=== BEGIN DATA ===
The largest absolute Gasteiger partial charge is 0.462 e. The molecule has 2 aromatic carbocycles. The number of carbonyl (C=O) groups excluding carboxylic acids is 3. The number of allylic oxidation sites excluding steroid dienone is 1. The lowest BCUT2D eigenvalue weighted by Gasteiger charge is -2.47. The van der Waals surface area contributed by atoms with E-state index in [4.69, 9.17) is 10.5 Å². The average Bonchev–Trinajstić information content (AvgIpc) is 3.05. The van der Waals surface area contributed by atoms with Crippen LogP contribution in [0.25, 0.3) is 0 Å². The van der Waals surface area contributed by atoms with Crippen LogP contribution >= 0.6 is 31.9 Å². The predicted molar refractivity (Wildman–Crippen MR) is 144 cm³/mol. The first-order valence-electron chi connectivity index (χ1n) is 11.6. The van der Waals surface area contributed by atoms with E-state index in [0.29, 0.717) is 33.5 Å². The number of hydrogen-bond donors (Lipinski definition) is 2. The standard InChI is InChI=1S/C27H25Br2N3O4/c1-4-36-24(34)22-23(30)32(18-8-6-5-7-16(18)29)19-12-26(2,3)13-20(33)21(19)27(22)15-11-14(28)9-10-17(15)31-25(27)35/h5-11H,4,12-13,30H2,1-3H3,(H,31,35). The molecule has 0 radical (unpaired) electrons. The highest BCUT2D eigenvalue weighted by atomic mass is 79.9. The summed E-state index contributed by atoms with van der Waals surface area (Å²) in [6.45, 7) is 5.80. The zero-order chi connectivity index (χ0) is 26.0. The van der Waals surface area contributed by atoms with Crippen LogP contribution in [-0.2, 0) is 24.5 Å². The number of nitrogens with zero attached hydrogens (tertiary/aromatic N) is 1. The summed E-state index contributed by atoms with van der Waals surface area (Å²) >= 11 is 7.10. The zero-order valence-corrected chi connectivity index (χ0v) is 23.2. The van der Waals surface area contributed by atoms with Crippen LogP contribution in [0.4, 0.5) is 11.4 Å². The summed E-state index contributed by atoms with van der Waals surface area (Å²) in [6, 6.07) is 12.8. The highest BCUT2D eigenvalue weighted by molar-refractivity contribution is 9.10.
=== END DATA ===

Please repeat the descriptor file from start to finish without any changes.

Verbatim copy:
The largest absolute Gasteiger partial charge is 0.462 e. The molecule has 2 aromatic carbocycles. The number of carbonyl (C=O) groups excluding carboxylic acids is 3. The number of allylic oxidation sites excluding steroid dienone is 1. The lowest BCUT2D eigenvalue weighted by Gasteiger charge is -2.47. The van der Waals surface area contributed by atoms with E-state index in [4.69, 9.17) is 10.5 Å². The average Bonchev–Trinajstić information content (AvgIpc) is 3.05. The van der Waals surface area contributed by atoms with Crippen LogP contribution in [0.25, 0.3) is 0 Å². The van der Waals surface area contributed by atoms with Crippen LogP contribution >= 0.6 is 31.9 Å². The predicted molar refractivity (Wildman–Crippen MR) is 144 cm³/mol. The first-order valence-electron chi connectivity index (χ1n) is 11.6. The van der Waals surface area contributed by atoms with E-state index in [0.29, 0.717) is 33.5 Å². The number of hydrogen-bond donors (Lipinski definition) is 2. The standard InChI is InChI=1S/C27H25Br2N3O4/c1-4-36-24(34)22-23(30)32(18-8-6-5-7-16(18)29)19-12-26(2,3)13-20(33)21(19)27(22)15-11-14(28)9-10-17(15)31-25(27)35/h5-11H,4,12-13,30H2,1-3H3,(H,31,35). The molecule has 0 radical (unpaired) electrons. The highest BCUT2D eigenvalue weighted by atomic mass is 79.9. The summed E-state index contributed by atoms with van der Waals surface area (Å²) in [6.45, 7) is 5.80. The zero-order chi connectivity index (χ0) is 26.0. The van der Waals surface area contributed by atoms with Crippen LogP contribution in [-0.2, 0) is 24.5 Å². The number of nitrogens with zero attached hydrogens (tertiary/aromatic N) is 1. The summed E-state index contributed by atoms with van der Waals surface area (Å²) >= 11 is 7.10. The zero-order valence-corrected chi connectivity index (χ0v) is 23.2. The van der Waals surface area contributed by atoms with Crippen LogP contribution in [0.4, 0.5) is 11.4 Å². The summed E-state index contributed by atoms with van der Waals surface area (Å²) in [6, 6.07) is 12.8. The highest BCUT2D eigenvalue weighted by molar-refractivity contribution is 9.10.